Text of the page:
SWAN, Circuit Judge.
This appeal presents interesting procedural questions as to the remedy available to a concededly deportable alien who contends that he has been denied the opportunity to present evidence as to his eligibility for suspension of deportation under § 19(c) (2) of the Immigration Act of 1917, as amended, formerly 8 U. S.C.A. § 155(c), now dealt with in the Immigration and Nationality Act of 1952, 8 U.S.C.A. § 1254.
The plaintiff is a native and citizen of Portugal, 42 years old. He first entered the United States as a stowaway in 1940. He resided here until his departure under a warrant of deportation in December 1945, when he returned to his family in Portugal for more than a year. He came back to the United States, again as a stowaway, in April 1947.
In the light of Heikkila v. Barber, 345 U.S. 229, 73 S.Ct. 603, it may well be doubted whether habeas corpus, after the alien has been taken into custody under the warrant for deportation, is not the sole remedy for reviewing the order of deportation. The appellant contends, however, that Heikkila did not overrule the exception recognized in McGrath v. Kristensen, 340 U.S. 162, 71 S.Ct. 224, 95 L.Ed. 173 and that he is within that exception. The Kristensen case held that an administrative decision against a requested suspension of deportation under § 19(c) of the Immigration Act of 1917 (based solely on the ground that the alien was ineligible for naturalization by reason of having claimed exemption from military service) can be challenged in a suit for a declaratory judgment by an alien not in custody. The appellee argues that that case is distinguishable from the case at bar because the Commissioner's order of May 31, 1951 denying the appellant's motion to reopen the hearing, was made upon the assumption of the alien's eligibility for suspension of deportation and was a decision on the merits and not, as in Kristensen, solely on the basis of the alien's ineligibility for naturalization.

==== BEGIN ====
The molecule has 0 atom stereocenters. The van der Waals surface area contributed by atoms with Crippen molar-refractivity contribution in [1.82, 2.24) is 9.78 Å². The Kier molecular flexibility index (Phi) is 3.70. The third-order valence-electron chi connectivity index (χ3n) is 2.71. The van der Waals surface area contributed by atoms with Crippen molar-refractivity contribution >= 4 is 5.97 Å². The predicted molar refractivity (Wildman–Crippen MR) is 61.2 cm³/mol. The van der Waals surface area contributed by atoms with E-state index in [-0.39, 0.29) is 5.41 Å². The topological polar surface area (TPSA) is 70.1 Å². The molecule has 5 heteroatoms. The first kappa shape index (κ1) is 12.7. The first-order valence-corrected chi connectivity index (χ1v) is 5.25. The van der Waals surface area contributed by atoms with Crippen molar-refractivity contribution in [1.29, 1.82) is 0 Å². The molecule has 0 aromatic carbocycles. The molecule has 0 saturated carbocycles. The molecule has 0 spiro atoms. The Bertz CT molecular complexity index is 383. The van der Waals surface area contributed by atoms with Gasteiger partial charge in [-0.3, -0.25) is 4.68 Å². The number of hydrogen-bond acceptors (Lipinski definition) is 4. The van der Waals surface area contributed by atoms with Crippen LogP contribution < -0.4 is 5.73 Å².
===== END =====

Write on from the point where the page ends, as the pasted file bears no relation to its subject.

Assuming arguendo that the appellant could have brought a declaratory judgment action against the Attorney General and the Commissioner of Immigration, as in the Kristensen case, to establish his eligibility for suspension of deportation, he did not do so. He sued only the District Director of Immigration in New York. Judge Dimock held that the Commissioner and/or the Attorney General were indispensable parties. We agree, and see no occasion to add to his discussion and citation of authorities. Judgment affirmed.
"For our immediate purposes we will assume without conceding that the respondent meets the statutory requirements for suspension of deportation. Nevertheless he is a recent illegal entrant into the United States whose only close relative in the United States is a son whose emulation of his father's disregard of the immigration laws also resulted in his coming to the United States illegally.
"On the assumption that respondent is eligible for suspension of deportation and voluntary departure, the conceded facts should preclude either form of relief.
"Since the facts sought to be proved by counsel at the reopened hearing could not affect the decision, the motion will be denied."